Let's be brave. Let's do better. I trust you to pay what you can.

 

How the variable pricing levels work

Each ecourse on my website now has several price levels. The lowest levels are concession places for people who need extra support and can’t afford the full price. If you can, I encourage you to pay the full price ‘Tree’ level or higher. This allows me to earn a fair income from my work, and also to offer concession places. In turn, this keeps the ‘pay what you can’ pricing model sustainable. But if you can only afford the lowest levels, you are still very welcome.

If you can afford to pay the higher levels, you are supporting other people to access my courses through your generosity. You are also supporting me to continue creating free content as well as new ebooks and ecourses.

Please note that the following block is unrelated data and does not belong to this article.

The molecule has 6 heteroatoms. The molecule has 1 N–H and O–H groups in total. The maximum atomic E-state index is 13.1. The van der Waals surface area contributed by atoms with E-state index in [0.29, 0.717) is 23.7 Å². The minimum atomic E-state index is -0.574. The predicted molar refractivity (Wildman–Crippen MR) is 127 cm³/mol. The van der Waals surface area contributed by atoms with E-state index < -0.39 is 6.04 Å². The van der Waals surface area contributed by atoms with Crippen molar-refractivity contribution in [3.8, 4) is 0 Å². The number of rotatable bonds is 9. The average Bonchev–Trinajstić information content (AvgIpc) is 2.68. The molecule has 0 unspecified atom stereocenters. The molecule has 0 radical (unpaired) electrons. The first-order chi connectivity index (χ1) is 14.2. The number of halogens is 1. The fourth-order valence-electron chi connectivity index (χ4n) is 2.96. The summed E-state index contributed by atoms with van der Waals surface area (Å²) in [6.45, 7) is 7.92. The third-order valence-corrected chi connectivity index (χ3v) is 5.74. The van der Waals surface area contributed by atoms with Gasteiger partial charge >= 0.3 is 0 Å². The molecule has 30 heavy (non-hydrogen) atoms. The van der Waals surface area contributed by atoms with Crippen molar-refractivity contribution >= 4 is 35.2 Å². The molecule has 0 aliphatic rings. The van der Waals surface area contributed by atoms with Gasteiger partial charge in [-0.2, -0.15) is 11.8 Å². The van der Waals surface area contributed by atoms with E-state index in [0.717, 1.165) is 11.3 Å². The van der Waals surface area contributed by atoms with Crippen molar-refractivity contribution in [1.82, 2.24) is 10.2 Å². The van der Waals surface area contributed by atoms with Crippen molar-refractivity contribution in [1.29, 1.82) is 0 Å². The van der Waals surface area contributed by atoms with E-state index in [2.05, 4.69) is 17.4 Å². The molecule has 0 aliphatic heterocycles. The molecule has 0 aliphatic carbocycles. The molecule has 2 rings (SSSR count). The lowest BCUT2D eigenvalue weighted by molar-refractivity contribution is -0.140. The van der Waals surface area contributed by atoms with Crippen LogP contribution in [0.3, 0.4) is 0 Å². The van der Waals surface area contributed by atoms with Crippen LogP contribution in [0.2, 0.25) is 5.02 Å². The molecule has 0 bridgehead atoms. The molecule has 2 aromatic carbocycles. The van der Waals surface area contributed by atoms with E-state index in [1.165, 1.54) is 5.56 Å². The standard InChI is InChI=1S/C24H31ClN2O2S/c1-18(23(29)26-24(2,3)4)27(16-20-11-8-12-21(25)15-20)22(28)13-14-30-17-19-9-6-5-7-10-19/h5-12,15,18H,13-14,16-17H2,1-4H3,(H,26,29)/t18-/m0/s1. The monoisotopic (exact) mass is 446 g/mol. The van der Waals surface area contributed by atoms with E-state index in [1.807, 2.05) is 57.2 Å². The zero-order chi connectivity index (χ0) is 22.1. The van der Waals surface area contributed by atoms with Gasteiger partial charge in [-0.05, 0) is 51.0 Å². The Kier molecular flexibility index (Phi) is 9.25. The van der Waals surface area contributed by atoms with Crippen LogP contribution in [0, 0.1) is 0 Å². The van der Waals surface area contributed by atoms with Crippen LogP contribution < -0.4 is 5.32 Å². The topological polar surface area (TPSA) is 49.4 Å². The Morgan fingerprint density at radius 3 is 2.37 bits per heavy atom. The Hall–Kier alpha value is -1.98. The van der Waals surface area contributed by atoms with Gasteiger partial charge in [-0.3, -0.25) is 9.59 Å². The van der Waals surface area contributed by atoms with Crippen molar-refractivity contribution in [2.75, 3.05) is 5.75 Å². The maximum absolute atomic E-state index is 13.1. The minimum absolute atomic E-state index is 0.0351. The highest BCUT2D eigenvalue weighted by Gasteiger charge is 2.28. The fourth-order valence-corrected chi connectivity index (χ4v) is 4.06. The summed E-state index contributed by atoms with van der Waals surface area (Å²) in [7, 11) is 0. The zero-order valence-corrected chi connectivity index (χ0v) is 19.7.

The world is changing, and perhaps we need to let go of the idea that people with lots of money deserve more, and people with less money deserve less. No matter what level you can afford, you will get access to all the same course materials. There is enough for everyone, and I trust that you can support or be supported, as you need.

When you decide on a price level that feels fair based on your circumstances and what I am offering, you’ll know. It will feel right in your heart.

2 thoughts on “Why I am transitioning my ecourses to ‘pay what you can’ pricing”

  1. WOW! This brings me such joy! Even if I wasn’t in financial distress myself at the moment, I would love for others who are. I am so pleased it has worked for you, hopefully it will encourage others to do the same.